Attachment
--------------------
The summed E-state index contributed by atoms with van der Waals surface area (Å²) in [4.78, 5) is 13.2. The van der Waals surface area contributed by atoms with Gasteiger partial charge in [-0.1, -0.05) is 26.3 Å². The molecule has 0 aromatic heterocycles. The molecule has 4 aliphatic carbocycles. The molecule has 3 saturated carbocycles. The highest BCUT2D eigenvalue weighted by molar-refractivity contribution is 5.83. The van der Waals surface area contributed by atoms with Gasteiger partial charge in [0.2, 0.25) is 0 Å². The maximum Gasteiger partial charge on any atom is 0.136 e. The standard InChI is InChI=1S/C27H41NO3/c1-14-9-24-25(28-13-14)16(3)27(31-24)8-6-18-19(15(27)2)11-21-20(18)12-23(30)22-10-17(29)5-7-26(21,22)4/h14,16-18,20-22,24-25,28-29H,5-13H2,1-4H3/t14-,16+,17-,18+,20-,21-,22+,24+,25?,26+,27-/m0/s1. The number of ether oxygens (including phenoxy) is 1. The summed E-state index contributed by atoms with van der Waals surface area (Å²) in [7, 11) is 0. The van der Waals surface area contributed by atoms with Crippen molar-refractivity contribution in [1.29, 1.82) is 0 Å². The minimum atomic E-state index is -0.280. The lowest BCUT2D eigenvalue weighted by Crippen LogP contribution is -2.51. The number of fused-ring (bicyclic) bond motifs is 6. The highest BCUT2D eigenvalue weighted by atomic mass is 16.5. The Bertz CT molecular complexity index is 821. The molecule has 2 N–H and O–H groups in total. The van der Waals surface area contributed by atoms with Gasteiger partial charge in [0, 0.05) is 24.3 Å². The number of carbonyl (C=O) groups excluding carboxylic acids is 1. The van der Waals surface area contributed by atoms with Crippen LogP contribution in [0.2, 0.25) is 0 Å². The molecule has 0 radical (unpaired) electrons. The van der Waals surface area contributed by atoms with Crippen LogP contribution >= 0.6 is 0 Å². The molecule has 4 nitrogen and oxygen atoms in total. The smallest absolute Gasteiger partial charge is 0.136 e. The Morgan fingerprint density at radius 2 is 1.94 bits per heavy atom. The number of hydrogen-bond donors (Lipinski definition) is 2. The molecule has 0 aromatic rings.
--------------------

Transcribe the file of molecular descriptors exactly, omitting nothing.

The summed E-state index contributed by atoms with van der Waals surface area (Å²) in [4.78, 5) is 13.2. The van der Waals surface area contributed by atoms with Gasteiger partial charge in [-0.1, -0.05) is 26.3 Å². The molecule has 0 aromatic heterocycles. The molecule has 4 aliphatic carbocycles. The molecule has 3 saturated carbocycles. The highest BCUT2D eigenvalue weighted by molar-refractivity contribution is 5.83. The van der Waals surface area contributed by atoms with Gasteiger partial charge in [0.2, 0.25) is 0 Å². The maximum Gasteiger partial charge on any atom is 0.136 e. The standard InChI is InChI=1S/C27H41NO3/c1-14-9-24-25(28-13-14)16(3)27(31-24)8-6-18-19(15(27)2)11-21-20(18)12-23(30)22-10-17(29)5-7-26(21,22)4/h14,16-18,20-22,24-25,28-29H,5-13H2,1-4H3/t14-,16+,17-,18+,20-,21-,22+,24+,25?,26+,27-/m0/s1. The number of ether oxygens (including phenoxy) is 1. The summed E-state index contributed by atoms with van der Waals surface area (Å²) in [7, 11) is 0. The van der Waals surface area contributed by atoms with Crippen molar-refractivity contribution in [1.29, 1.82) is 0 Å². The minimum atomic E-state index is -0.280. The lowest BCUT2D eigenvalue weighted by Crippen LogP contribution is -2.51. The number of fused-ring (bicyclic) bond motifs is 6. The highest BCUT2D eigenvalue weighted by atomic mass is 16.5. The Bertz CT molecular complexity index is 821. The molecule has 2 N–H and O–H groups in total. The van der Waals surface area contributed by atoms with Gasteiger partial charge in [0, 0.05) is 24.3 Å². The number of carbonyl (C=O) groups excluding carboxylic acids is 1. The van der Waals surface area contributed by atoms with Crippen LogP contribution in [0.2, 0.25) is 0 Å². The molecule has 0 radical (unpaired) electrons. The van der Waals surface area contributed by atoms with Crippen LogP contribution >= 0.6 is 0 Å². The molecule has 4 nitrogen and oxygen atoms in total. The smallest absolute Gasteiger partial charge is 0.136 e. The Morgan fingerprint density at radius 2 is 1.94 bits per heavy atom. The number of hydrogen-bond donors (Lipinski definition) is 2. The molecule has 0 aromatic rings.